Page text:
Health Care and Ethics in the Developing World

Global health is a major rallying cry for both students and faculty at Dartmouth but in practice ethical dilemmas arise with outreach and research in far away places. As work in this area expands to address the consequences of catastrophes and social disparities in health care delivery, we encounter challenging ethical questions.

An estimated 900 villagers line up for a chance to see a doctor in Serere, Uganda. The first Dartmouth Global Health Conference, on October 17, will address the challenging ethical questions that arise with medical outreach and research in far away places.  (photo by U.S. Navy via Wikimedia Commons)

Who deserves help more? Who should make those decisions? Whose cultural norms should guide decisions about right and wrong? Are there ways of avoiding the pitfalls of paternalism when conducting global health outreach and research? These are some of the key questions that will be addressed at a conference on global health ethics being run by Tim Lahey, associate professor of medicine at Dartmouth Medical School.

Lahey and his colleagues have organized the conference to bring global health groups at Dartmouth together so that participating students and faculty can tackle these challenging questions head on. The first Dartmouth Global Health Ethics Conference will be held on Monday, October 17, in auditorium E/F at Dartmouth-Hitchcock Medical Center.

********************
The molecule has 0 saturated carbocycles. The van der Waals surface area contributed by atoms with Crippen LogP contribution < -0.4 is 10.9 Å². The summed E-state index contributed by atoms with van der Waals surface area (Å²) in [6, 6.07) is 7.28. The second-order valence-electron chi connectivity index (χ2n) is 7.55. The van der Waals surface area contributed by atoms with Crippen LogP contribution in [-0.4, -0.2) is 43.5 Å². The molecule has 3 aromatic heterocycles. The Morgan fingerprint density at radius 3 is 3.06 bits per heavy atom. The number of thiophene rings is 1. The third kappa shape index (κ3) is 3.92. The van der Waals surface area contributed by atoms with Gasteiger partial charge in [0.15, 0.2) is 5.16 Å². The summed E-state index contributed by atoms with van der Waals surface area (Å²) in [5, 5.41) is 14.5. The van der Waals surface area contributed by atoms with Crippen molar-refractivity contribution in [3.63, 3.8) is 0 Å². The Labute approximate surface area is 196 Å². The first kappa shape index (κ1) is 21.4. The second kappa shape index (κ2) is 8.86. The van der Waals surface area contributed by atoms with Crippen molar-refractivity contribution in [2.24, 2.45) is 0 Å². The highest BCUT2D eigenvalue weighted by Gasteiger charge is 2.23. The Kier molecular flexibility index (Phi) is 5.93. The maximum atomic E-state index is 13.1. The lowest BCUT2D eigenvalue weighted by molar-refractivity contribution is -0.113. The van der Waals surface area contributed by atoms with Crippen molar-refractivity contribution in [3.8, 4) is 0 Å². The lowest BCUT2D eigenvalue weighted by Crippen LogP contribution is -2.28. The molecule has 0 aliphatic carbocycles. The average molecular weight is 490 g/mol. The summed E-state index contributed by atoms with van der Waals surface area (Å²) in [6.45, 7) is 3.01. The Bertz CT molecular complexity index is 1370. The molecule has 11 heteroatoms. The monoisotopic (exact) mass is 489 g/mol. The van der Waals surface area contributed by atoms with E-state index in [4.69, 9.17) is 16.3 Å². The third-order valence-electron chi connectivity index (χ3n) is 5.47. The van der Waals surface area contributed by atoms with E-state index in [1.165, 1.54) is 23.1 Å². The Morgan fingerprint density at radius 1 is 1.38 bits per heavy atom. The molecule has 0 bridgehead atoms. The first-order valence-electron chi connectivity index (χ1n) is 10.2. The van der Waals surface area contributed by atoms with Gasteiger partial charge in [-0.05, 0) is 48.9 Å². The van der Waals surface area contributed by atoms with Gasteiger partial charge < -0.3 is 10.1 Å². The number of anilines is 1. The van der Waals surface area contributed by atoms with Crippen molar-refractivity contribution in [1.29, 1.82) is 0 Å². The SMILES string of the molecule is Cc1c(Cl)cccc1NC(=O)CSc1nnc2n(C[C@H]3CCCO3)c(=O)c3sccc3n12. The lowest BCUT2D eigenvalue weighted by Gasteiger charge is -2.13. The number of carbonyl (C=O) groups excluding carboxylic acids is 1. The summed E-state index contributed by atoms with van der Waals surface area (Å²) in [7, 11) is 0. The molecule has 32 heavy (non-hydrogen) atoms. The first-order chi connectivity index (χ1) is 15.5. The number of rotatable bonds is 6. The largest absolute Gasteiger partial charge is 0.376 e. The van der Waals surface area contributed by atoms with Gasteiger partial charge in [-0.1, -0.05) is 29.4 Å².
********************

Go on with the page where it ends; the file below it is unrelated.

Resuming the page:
Internationally prominent speakers from outside and inside Dartmouth will help guide attendees through this exercise. The speakers will include Solomon Benatar (University of Cape Town), Nancy Kass (Johns Hopkins), Mark Barnes (Harvard), Jaime Bayona (Dartmouth College), and John Butterly (Dartmouth-Hitchcock Medical Center).

For more information and to register online, visit the conference website. Student registration is free, and scholarships are available for nurses.

Conference sponsors include the Dartmouth-Hitchcock Bioethics Committee, the Dartmouth College Ethics Institute, the Fogarty AIDS International Training and Research Program, the John Sloane Dickey Center for International Understanding, the Nelson A. Rockefeller Center at Dartmouth College, and the Grimshaw-Godeowitz fund of the Department of Medicine.